For high-precision applications – SCR (Silicon Controlled Rectifier) controllers are proportional type electronic temperature controllers. An alternative to the step controller, the SCR controller offers precise temperature control for those applications that demand it. Like the step controller, the SCR controller requires a signal from a space temperature sensor, or from an analog output off a digital controller. Unlike the step controller, the SCR controller actually varies the average power output of the electric heater, as a whole, in proportion to the deviation in space temperature from setpoint. SCR controllers are available as factory installed control options for electric duct heaters.

Tip of the Month: Control a three-stage electric duct heater using only two binary outputs from a digital controller. Have one output (output #1) “fire off” one stage of electric heat, and have the other output (output #2) “fire off” the other two stages, both at once. For one stage of heat, activate output #1. For two stages of heat, activate output #2, and de-activate output #1. For three stages of heat, re-activate output #1. This works on two conditions: 1-the type of programming can accommodate the required logic. 2-there is no restriction on which stage of electric heat is first, second, etc. If these criteria aren’t met, then you need to provide the appropriate “outboard” logic with relays and additional wiring…a more tedious task indeed.

To control three stages of electric heat with a two-stage heating thermostat, incorporate a time delay relay for the third stage. On a call for stage one heating by the thermostat, stage one electric heat is activated. On a call for stage two heating by the thermostat, stage two electric heat is activated, and the time delay relay is energized, thus initiating the time delay period. After the time delay relay “times out” (providing that the thermostat is still calling for stage two heating), stage three electric heat is activated. When the call for stage two heating by the thermostat is satisfied, both stages two and three of electric heat are cycled off, and the time delay relay resets. Simple, yet effective!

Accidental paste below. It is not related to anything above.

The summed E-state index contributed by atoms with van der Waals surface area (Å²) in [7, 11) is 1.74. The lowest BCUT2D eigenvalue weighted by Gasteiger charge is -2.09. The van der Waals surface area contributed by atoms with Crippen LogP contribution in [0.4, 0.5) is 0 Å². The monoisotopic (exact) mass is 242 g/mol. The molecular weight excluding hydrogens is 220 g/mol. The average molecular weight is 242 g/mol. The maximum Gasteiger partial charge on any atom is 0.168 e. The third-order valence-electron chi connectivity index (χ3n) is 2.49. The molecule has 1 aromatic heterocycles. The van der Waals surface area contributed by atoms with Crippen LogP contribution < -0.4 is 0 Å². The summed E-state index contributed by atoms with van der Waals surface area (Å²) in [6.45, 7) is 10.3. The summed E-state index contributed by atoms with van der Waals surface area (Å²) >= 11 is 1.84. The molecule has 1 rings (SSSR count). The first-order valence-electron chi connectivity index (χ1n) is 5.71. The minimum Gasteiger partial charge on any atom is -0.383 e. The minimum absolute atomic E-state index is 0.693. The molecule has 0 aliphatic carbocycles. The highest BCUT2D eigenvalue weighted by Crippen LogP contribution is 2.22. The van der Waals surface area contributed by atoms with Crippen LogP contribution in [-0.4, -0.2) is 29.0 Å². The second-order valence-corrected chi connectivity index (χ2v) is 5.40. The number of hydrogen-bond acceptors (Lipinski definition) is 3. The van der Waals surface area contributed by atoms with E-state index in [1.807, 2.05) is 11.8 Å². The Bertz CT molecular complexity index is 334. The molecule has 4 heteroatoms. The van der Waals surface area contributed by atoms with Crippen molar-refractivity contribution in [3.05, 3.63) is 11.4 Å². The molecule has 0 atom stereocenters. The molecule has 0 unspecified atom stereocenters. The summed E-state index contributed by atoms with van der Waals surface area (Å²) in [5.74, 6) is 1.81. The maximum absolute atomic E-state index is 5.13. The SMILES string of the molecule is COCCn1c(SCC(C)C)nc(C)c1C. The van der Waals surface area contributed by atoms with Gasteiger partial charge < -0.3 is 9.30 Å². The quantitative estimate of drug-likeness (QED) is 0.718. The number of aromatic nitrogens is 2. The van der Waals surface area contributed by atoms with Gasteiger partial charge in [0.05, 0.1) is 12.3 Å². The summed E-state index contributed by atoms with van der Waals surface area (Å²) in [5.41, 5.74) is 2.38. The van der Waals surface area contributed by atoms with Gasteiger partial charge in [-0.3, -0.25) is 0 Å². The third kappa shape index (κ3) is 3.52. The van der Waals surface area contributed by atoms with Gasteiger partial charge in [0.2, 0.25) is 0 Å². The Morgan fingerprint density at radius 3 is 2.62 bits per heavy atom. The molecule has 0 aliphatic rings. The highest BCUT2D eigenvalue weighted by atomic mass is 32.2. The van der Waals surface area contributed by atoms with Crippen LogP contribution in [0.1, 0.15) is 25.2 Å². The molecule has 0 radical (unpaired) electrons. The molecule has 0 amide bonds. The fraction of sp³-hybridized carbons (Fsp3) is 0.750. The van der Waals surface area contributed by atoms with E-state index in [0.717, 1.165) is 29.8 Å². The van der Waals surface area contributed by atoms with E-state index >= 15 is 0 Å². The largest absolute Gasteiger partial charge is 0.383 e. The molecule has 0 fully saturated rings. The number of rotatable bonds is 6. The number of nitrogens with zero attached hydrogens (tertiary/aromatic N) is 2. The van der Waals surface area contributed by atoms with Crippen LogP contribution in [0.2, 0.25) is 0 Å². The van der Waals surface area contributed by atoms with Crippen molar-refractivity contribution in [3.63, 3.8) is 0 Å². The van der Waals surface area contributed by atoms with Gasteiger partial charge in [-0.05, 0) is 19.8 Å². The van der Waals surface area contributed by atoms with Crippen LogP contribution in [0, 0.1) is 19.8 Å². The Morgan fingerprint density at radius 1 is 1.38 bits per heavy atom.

About the Author

Steve Calabrese earned his BSEE degree in 1990 from the University of Illinois at Chicago (UIC). He has since spent much of his professional career working for a mechanical contracting company, in various roles including mechanical systems design, control systems design, project management, and department management. Currently employed by a large Chicagoland controls company, Steve couples his broad mechanical knowledge and experience with a strong background in the area of electricity and electronics. His control systems expertise includes electrical and electronic stand-alone controls, as well as microprocessor-based direct digital controls (DDC) and networked Building Automation Systems (BAS).  You can visit his website at www.pcs-engineering.com.

In 2003 Steve’s book, Practical Controls: A Guide To Mechanical Systems, was published. Geared toward the HVAC professional, the book details practical methods of controls and defines the role of HVAC controls in an easy-to-understand format. Steve brings his mechanical and controls contracting experience to this writing, and offers practical approaches to control systems issues.